Betsy Byars (August 7, 1928 February 26, 2020) was an American author of middle grade fiction. Most of her work is centered around children on the cusp of adolescence as they deal with some of life's more difficult problems; including abandonment, disability, death, or abuse. She had written over sixty children's books, including the 1971 Newbery Medal winning Summer of the Swans.
Works by Betsy Byars with their own trope pages include:
- The Pinballs (1977)
Other works by Betsy Byars include:
- Trouble/River (1969)
- The Cartoonist (1978)
- The Eighteenth Emergency (1973)
- The Night Swimmers (1980)
- Summer of the Swans (1970)
- The Two-Thousand-Pound Goldfish (1982)
- Cracker Jackson (1985)
Other tropes related to Betsy Byars:
- Age-Appropriate Angst:
- The Film of the Book: A couple of her novels have been turned into movies, primarily for television; including The Pinballs, and Summer of the Swans.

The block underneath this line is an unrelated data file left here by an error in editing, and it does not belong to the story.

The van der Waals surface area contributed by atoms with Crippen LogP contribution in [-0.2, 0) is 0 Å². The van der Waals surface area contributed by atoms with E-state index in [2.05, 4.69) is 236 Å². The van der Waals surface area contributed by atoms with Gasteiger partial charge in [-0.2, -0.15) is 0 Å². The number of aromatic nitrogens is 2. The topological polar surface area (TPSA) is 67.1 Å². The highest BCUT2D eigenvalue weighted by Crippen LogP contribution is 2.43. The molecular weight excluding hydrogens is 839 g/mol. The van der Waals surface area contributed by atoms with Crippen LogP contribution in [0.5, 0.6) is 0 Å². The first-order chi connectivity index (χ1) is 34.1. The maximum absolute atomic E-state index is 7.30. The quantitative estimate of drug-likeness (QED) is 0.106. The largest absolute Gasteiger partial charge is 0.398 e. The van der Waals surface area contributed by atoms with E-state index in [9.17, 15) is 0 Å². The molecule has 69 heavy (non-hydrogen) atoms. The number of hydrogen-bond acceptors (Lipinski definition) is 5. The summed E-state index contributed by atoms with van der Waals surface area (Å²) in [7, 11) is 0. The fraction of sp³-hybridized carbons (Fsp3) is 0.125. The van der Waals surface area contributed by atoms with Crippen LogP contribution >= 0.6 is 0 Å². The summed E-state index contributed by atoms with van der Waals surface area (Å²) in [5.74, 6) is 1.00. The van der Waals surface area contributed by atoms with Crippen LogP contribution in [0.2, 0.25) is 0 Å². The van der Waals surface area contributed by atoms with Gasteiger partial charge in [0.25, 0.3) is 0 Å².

- Free-Range Children
- Parental Abandonment: This had occurred with such frequently in Byar's work that she herself had commented on it.
- Promotion to Parent: A number of her more serious works, including The Night Swimmers, involve an older sibling suddenly being thrust into the parental role when their real parent is either dead, emotionally absent, or has outright abandoned them.
- Safe Zone Hope Spot: Trouble River features young Dewey Martin and his grandmother, who flee their cabin after encountering a hostile Native American scout. Knowing that he will come back with the rest of his war party, Dewey and his grandmother construct a raft and flee down the river. They spend several chapters fleeing downriver toward the refuge of their friends, the Dargans. Upon arriving, they discover that the Dargan homestead was burned to the ground in a surprise attack before they left their own home. This forces Jeremy and his grandmother to raft a great deal further, through dangerous rapids, to reach a town that the war party avoided.